The Election Commission of Pakistan (ECP) move to probe allegations of horse-trading in last week’s Senate polls is a welcome development. Indeed, the Commission is to summon party heads and anyone else who has cried votes-for-cash. The latter have been directed to bring along all supporting evidence. Anyone found guilty of such undemocratic missteps should face an electoral ban for a minimum of, say five years; if not for life.
In the best-case scenario, we would like to see the money ‘returned’ to the national exchequer and an election re-run. But this may not be an entirely practical. The ECP is urged to look into the sheer volume of money that was said to be doing the rounds on March 3. This needs to be stopped. After all we share the dismay and shock expressed by the PTI chief when he disclosed that a handful of his MPAs in Khyber Pakhtunkhwa had sold tickets for a cool Rs40 million a pop. Though of course such obscene squandering of cash is nothing new for the country’s parliamentarians; given various rumours surrounding the deep state’s alleged role in rigging past electoral processes.
At the same time this development busts the long-held view of Mr Khan that clean leaders at the top will change the way democracy functions. In the case of MPAs from KP, evidently Mr Khan’s clean image did not work nor did the internal controls and discipline that he so often brags about. It is unlikely but we still hope that Mr Khan would understand that corruption is endemic and systemic and not just linked to individuals he wants to eliminate from the political arena. As a starter, if he knows which MPAs sold their votes then he should expel them from his party. The same applies for the PPP and other parties.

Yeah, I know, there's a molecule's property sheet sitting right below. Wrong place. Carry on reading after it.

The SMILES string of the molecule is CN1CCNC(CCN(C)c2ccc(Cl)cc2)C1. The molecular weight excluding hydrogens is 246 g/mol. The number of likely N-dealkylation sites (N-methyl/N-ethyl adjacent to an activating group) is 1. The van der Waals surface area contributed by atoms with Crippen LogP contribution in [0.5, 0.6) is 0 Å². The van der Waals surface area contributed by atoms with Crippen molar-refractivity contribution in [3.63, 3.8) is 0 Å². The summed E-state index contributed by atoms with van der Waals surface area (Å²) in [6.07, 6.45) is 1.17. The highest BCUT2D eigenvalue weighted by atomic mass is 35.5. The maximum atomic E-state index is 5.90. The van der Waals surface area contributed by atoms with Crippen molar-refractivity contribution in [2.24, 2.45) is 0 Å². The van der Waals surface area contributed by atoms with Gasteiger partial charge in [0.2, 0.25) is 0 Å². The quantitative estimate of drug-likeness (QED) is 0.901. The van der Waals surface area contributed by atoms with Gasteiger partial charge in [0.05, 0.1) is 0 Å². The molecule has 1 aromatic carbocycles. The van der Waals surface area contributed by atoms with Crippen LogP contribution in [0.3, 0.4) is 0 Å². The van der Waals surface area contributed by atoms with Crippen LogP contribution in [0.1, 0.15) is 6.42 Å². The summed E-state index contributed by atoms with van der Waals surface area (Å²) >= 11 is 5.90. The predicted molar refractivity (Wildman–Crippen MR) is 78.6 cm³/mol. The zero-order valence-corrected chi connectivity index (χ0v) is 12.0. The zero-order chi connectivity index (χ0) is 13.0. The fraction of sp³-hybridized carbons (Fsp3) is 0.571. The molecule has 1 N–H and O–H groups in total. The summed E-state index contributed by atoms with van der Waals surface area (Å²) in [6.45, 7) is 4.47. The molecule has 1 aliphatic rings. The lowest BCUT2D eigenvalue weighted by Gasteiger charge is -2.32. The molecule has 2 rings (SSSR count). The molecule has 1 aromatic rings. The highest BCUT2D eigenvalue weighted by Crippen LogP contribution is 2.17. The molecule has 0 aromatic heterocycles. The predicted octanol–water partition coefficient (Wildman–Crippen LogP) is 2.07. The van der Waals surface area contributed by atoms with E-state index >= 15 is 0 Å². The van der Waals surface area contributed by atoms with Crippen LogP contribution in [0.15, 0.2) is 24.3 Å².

And while we have to wait until next week to see how the ECP proceeds we are, nevertheless, mindful that the political parties in question first chose to air their grievances to the media. What is the takeaway from this? Are we to believe that our lawmakers have so little confidence in due process that they prefer to outsource all responsibility for upholding democratic norms to the fourth estate; in the hope that the election overseeing body or the Supreme Court will take notice? Needless to say, this bodes ill for Pakistan’s long-term health.
Given that such electoral fraud has taken place so soon before national polls, this should not be an excuse to derail the democratic process. In fact this is the time for ECP to exercise its mandate and question the political parties about their conduct.
We reiterate that a move to proportional representation system is in order at least for the Upper House elections. Furthermore, the political parties must smell the coffee. This is time for action and accountability of party Czars and their undemocratic ways of handling political business.
Published in Daily Times, March 7th 2018.